American officials and many analysts allege that Pakistan's powerful spy agency is either protecting, tolerating or actively supporting those groups because they do not pose a direct threat to the Pakistani state and may be useful allies in ensuring that a pro-Pakistan, anti-India regime takes power in Afghanistan when the Americans leave.

Pakistan has fought three wars against India and still considers it the country's main threat. India has tried to forge close ties with Kabul and has established consulates in several Afghan cities. Pakistan does not want to see a pro-New Delhi regime on its western flank if the Americans withdraw.

While nominally a parliamentary democracy, Pakistan's army generals and intelligence chiefs in practice still control defense policy and to some extent foreign policy.

Less incentive for Pakistan authorities?
With talk of NATO pulling out of Afghanistan, an increasingly potent Taliban threat and rising questions in the U.S. about whether defeating the insurgency is possible, there is even less incentive for the Pakistani authorities to share intelligence on Haqqani and Omar, said Shaun Gregory, a professor at Bradford University's Pakistan Security Research Unit.

"The Pakistanis want the Americans out; above all they want India out. And the only creatures who can do that are the Afghan Taliban," he said. "If the Pakistanis hand over more info on al-Qaida and the rest, it will have a marginal effect as to what happens in Afghanistan."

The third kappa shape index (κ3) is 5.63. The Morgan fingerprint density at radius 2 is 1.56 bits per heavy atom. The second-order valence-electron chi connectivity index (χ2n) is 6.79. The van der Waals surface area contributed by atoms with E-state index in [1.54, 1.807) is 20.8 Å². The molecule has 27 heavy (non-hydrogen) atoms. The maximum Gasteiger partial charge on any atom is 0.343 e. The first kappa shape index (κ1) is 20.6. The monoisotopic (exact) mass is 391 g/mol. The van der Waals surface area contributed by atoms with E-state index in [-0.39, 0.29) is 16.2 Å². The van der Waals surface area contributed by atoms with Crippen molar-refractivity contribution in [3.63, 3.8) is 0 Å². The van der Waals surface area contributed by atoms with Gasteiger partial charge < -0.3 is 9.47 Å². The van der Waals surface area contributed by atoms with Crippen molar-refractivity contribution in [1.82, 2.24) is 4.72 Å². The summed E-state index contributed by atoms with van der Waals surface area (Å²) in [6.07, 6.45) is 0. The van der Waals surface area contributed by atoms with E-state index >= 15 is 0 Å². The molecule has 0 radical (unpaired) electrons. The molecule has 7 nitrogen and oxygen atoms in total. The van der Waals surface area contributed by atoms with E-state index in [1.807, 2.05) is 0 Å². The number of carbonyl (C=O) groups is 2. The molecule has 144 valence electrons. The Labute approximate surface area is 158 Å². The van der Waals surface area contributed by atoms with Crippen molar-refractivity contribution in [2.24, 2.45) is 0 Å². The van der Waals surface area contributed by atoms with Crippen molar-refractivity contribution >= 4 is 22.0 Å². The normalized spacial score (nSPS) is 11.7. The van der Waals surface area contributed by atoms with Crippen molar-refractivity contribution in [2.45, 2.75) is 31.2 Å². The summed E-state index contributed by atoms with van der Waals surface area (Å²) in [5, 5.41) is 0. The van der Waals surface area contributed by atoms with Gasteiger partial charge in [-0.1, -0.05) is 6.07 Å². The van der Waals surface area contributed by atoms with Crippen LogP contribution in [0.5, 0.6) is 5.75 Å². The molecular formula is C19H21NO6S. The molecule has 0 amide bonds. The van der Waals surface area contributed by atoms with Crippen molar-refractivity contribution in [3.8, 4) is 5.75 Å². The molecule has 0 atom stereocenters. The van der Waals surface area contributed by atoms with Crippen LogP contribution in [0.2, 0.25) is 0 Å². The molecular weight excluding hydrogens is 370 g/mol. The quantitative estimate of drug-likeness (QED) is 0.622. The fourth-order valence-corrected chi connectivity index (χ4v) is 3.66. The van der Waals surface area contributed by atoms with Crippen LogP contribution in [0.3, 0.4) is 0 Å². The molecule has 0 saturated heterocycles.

The Pakistanis have not supplied the U.S. with any intelligence on the Haqqani network, Gregory said. In return, Haqqani and other Afghan Taliban have not joined their Pakistani Taliban brethren in trying to seize other regions and advance on the capital, Islamabad.

"They don't want to antagonize several groups in Pakistan. If the Haqqani group starts helping the Pakistani Taliban, then God help us," said Talat Masood, a Pakistani defense analyst. "The Americans cannot stay in Afghanistan forever, but we will have to live here forever."

‘Different priorities’
The U.S. ambassador to Pakistan, Anne Patterson, said in a recent interview with McClatchy Newspapers that Pakistan had "different priorities" than America in this regard and was "reluctant to take action" against the leadership of the Afghan insurgency.